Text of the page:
The upcoming Metro line on ORR will connect Silk Board with Hebbal, via Iblur junction. At Iblur junction, Metro rail is designed to go along the median lane of ORR, adjacent to the unidirectional flyover.


Read more: Metro stations can be key to seamless connectivity in Bengaluru, here’s how


Another Metro line had earlier been proposed from Carmelaram to Iblur junction, which was supposed to extend via Koramangala to Hebbal. There has been little traction on this, however, it may get implemented as Sarjapur Road is developing rapidly, with major IT companies setting up base there. A few years down the line, Metro should try to accommodate this extension.

Illogical road projects

Though Sarjapur Road is being widened now, the work on some stretches between Iblur and Kaikondrahalli have been stalled due to resistance from landowners demanding better compensation. As a result, some key stretches of Sarjapur Road leading up to Iblur junction still have traffic bottlenecks.

The proposal to build an underpass at the Sarjapur Road – Haralur Road junction is also very illogical, for the following reasons:

  • The junction has been non-existent for many years. Bengaluru Traffic Police (BTP) barricaded it in 2016, and instead allowed U-turns, 300 m away on either side of the junction, for traffic flow between Haralur and Sarjapur roads. This arrangement made traffic flow smooth (though the lack of pedestrian signals is a concern).
U-turns for traffic flow between Haralur and Sarajpura roads
The junction (centre) was barricaded in 2016, and instead U-turns were introduced on either side. Image Courtesy: Mukund Kumar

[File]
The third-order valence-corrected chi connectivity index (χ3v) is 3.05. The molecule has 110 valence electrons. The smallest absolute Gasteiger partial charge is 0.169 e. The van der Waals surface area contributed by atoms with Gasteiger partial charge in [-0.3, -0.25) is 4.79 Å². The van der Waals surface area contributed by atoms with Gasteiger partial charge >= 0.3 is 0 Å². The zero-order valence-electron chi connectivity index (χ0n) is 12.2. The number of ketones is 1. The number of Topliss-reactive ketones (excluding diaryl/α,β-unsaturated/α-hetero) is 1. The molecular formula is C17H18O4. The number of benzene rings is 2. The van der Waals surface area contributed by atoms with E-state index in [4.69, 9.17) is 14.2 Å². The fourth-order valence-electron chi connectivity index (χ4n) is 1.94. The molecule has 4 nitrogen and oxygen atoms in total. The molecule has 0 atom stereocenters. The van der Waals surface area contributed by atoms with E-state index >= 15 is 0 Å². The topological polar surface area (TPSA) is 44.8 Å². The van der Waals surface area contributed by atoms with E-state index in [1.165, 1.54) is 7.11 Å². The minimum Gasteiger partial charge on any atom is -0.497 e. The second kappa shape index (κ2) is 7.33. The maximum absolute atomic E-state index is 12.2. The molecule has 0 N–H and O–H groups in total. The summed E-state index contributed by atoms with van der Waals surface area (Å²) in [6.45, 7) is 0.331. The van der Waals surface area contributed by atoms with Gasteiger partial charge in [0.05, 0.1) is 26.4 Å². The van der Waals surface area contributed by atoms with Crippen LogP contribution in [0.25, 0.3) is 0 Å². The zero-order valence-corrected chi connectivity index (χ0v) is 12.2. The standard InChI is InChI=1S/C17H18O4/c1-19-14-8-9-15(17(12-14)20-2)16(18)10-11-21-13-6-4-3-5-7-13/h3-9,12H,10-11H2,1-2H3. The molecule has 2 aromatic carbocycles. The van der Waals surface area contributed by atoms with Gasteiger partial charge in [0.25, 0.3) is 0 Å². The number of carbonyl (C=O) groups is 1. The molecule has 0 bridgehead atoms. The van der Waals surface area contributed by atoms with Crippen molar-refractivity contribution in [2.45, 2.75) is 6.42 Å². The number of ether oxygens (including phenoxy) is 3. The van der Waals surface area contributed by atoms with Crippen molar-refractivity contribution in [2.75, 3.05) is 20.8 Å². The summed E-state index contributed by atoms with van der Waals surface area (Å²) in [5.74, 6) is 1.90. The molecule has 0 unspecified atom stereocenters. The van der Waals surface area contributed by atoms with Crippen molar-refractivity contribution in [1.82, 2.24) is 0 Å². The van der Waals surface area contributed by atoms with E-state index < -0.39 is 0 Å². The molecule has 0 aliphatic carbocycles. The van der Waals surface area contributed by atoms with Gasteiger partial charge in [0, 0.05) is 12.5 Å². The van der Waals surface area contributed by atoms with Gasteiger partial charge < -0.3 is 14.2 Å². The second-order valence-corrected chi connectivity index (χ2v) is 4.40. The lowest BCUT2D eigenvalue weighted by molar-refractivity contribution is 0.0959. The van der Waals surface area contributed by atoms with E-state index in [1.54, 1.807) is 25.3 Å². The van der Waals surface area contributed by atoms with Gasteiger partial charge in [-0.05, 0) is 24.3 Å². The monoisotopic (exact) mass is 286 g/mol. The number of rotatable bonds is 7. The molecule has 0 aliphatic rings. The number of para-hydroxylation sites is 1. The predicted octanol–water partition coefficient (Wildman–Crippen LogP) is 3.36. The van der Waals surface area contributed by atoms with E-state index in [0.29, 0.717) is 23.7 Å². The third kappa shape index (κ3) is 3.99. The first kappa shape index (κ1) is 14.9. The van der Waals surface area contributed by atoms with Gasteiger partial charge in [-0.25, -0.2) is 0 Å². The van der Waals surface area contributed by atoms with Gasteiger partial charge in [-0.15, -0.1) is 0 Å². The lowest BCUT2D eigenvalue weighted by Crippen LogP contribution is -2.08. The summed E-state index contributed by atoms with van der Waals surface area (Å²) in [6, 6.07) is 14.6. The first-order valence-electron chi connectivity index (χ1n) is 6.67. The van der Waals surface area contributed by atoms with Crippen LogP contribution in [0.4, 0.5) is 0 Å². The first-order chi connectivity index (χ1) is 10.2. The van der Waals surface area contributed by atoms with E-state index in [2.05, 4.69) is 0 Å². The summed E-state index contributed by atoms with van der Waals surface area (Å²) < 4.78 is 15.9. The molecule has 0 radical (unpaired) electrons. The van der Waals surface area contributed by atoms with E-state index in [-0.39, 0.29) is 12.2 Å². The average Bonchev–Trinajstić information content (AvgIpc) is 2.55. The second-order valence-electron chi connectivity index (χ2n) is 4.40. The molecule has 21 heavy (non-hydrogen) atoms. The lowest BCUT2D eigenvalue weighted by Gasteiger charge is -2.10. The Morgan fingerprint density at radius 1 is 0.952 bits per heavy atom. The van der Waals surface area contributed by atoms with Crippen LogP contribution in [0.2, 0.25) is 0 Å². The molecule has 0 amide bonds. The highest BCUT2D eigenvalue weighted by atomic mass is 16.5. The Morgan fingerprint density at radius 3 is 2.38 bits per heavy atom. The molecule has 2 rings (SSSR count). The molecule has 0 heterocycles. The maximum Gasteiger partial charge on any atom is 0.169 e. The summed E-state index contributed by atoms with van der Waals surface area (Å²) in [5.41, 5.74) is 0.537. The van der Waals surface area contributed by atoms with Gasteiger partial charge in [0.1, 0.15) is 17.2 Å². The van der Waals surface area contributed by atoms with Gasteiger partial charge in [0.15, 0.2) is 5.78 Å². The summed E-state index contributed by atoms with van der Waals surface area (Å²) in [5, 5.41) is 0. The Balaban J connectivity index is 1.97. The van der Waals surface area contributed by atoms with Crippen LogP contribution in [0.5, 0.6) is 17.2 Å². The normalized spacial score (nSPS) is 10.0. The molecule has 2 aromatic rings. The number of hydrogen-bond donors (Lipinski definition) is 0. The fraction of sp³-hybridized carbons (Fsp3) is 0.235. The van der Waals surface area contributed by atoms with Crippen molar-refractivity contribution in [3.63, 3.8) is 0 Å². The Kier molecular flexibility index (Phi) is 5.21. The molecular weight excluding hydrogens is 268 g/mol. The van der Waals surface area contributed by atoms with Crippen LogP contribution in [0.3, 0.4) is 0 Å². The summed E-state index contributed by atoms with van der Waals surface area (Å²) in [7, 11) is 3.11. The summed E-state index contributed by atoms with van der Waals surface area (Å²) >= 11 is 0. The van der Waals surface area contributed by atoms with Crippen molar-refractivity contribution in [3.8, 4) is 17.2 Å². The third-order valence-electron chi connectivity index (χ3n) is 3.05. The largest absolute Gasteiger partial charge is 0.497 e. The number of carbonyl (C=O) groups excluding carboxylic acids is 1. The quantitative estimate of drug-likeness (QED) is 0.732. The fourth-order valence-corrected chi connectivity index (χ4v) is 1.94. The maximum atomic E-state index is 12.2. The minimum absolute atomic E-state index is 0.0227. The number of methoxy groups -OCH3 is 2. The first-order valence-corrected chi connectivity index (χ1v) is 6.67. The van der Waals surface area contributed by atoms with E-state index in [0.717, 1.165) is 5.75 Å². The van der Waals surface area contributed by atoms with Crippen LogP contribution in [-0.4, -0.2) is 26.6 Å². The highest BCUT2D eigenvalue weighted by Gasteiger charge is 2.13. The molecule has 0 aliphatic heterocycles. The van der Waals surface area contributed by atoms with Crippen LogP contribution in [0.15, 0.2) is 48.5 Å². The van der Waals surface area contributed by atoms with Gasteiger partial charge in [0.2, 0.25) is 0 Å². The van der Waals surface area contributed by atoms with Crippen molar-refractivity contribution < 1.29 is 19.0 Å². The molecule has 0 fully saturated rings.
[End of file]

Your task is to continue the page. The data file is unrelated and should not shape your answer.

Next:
• Since the distance between Haralur junction and Iblur junction is less than 500 m, the proposed underpass will come to grade at Iblur junction. With this, traffic from the underpass will interfere with oncoming traffic from the main road.
  • Since the traffic signal at Iblur junction is green for 60 seconds and red for 90 seconds, vehicles stuck in the underpass could face life-threatening issues during heavy rains. Flooding has been a common problem for most underpasses in Bengaluru.
  • This solution does not address the true bottleneck for Sarjapur Road traffic, which is Iblur junction, and not Haralur junction.

Poorly-designed junctions can get demolished

BMRCL had to demolish Jayadeva flyover, as part of a comprehensive junction plan for the interchange of Pink and Yellow Metro lines. Similar junction re-alignments are going to be implemented at Silk Board junction and Dairy Circle junction. Recently, BMRCL announced another comprehensive junction plan for the Old Madras Road – ORR junction.

What this conveys is that major road junctions would have to be demolished if their designs are unsustainable. This leads to huge loss of tax-payers’ money and tremendous waste of effort.

The current plan to build an underpass at Haralur junction will only add to commuters’ woes, and if it does get implemented, it will very likely be demolished in future to pave the way for sustainable mobility solutions. Hence BBMP should shelve the plan, as it did in the case of underpass plans at various sections of Sarjapur Road in Koramangala.